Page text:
Back in the day – before amateur golf acquired a wraparound season just like the pros – the women’s amateur golf scene kicked off in earnest in April with the Helen Holm tournament at Troon. It was – and still is – a testing 54-hole stroke play event with two rounds on the Portland course and the leading qualifiers playing a final round on Royal Troon, home of this year’s Open Championship. It was a treat to play two such fine courses even though, more often than not, we were blown to pieces by late equinoctial gales or flurries of snowstorms.
My relationship with the 8th hole, nicknamed the Postage Stamp, had always been reasonably cordial – mostly 3s and 4s and even the joy of a couple of 2s – until one fateful day. There was what my father would have described as “a bit of a breeze” but was, in fact, a veritable gale. By the time I got to the elevated tee of this most famous of par 3s, there were also hailstones. And there was a hold up, with two groups waiting to tee off ahead of us. My mother, who was caddying, and I hunkered down as best we could behind the brolly and slowly turned to ice as the minutes ticked by. I was well in the hunt for the famous old trophy having started the day in the third last group out and, despite the conditions, I had only dropped one shot in the opening seven holes, so I was reasonably confident I was in or near the lead.
Finally, it was our turn. Squinting through the driving rain, fingers frozen to the bone and with a drip on the end of my nose I took out my 6-iron and fashioned a rigor mortis type action which was designed to produce a bit of a windcheater of a shot over the 123 yards. It almost worked. The green is surrounded by a necklace of five bunkers but my ball was flying, crouched down, towards the putting surface. It landed, briefly, on the green but inexorably began the slide back down the steep slope into the front right-hand bunker. Not to worry, I was a good bunker player – or so I thought. I descended gingerly into the the depths of the bunker not realising I would be there for some time. Several swipes later and the ball was nestling deep in one of my own footprints.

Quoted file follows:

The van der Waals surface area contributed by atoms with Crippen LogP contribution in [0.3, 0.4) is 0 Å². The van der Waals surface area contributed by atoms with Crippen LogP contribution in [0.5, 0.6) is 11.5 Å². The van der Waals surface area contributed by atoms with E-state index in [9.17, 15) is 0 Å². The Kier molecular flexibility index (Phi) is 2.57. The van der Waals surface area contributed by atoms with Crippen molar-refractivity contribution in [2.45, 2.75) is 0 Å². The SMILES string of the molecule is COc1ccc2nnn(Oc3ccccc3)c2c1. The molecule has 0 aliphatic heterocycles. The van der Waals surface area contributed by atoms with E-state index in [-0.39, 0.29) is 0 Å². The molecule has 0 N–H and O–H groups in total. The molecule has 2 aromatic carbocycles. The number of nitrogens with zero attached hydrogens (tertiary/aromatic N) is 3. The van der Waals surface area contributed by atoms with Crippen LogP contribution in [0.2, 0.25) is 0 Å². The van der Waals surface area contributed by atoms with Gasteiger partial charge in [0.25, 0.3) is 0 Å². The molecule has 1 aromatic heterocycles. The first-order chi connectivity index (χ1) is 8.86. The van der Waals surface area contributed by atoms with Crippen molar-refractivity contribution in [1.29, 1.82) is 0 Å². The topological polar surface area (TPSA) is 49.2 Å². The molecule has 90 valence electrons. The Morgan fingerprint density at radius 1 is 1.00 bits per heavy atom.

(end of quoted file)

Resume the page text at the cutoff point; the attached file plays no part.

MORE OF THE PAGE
My mother, heaven help her, decided that this was the time to speak up: “How many’s that?” When she received a strangulated snarl in response, she decided to take charge: ” For goodness sake, pick the blinking thing up and come on out of that. You’re holding up the entire course!” (This, as you may guess, has been modified a teensy weensy bit). She was right – the final two groups were up on the tee – but if I could have got my hands on her I swear I would have strangled her.
With one final, desperate effort, I extricated the ball from the sand and it went off like an exocet missile heading for deep rough on the way to the 9th tee. It clattered full bore into Molly, a family friend, who was the only spectator on the entire golf course in those conditions. Molly, bundled up like the Michelin man, felt no pain and dutifully stayed there to mark the ball as I raked the decimated bunker and Mum crossly pulled the trolley into the deep rough. Soaking from head to toe, I had a lash from the rough and sent the ball back from whence it had come. Down once more into the bowels of the bunker and after a short prayer I got the ball on the green and staggered in a second putt of a yard.
Thirteen it came to. A decimal bogey? I doubt that that term exists but murder was still on my mind and caddy and player negotiated the remaining ten holes without a syllable of dialogue. I didn’t drop another shot and with the par then being 75 it all added up to 86.
Afterwards in the clubhouse, the waiting press turned away disinterestedly when I revealed my score. “But I had 13 at the Postage Stamp”, I piped up. They reporters turned back, notebooks at the ready. John Campbell of the Daily Telegraph informed me that that was only two short of the record of 15, set by Hermann Tissies, a German amateur. “I can’t believe loads of people haven’t taken more than 13,” I said. “Course they have,” he replied, ” but they always give up before they’re finished”.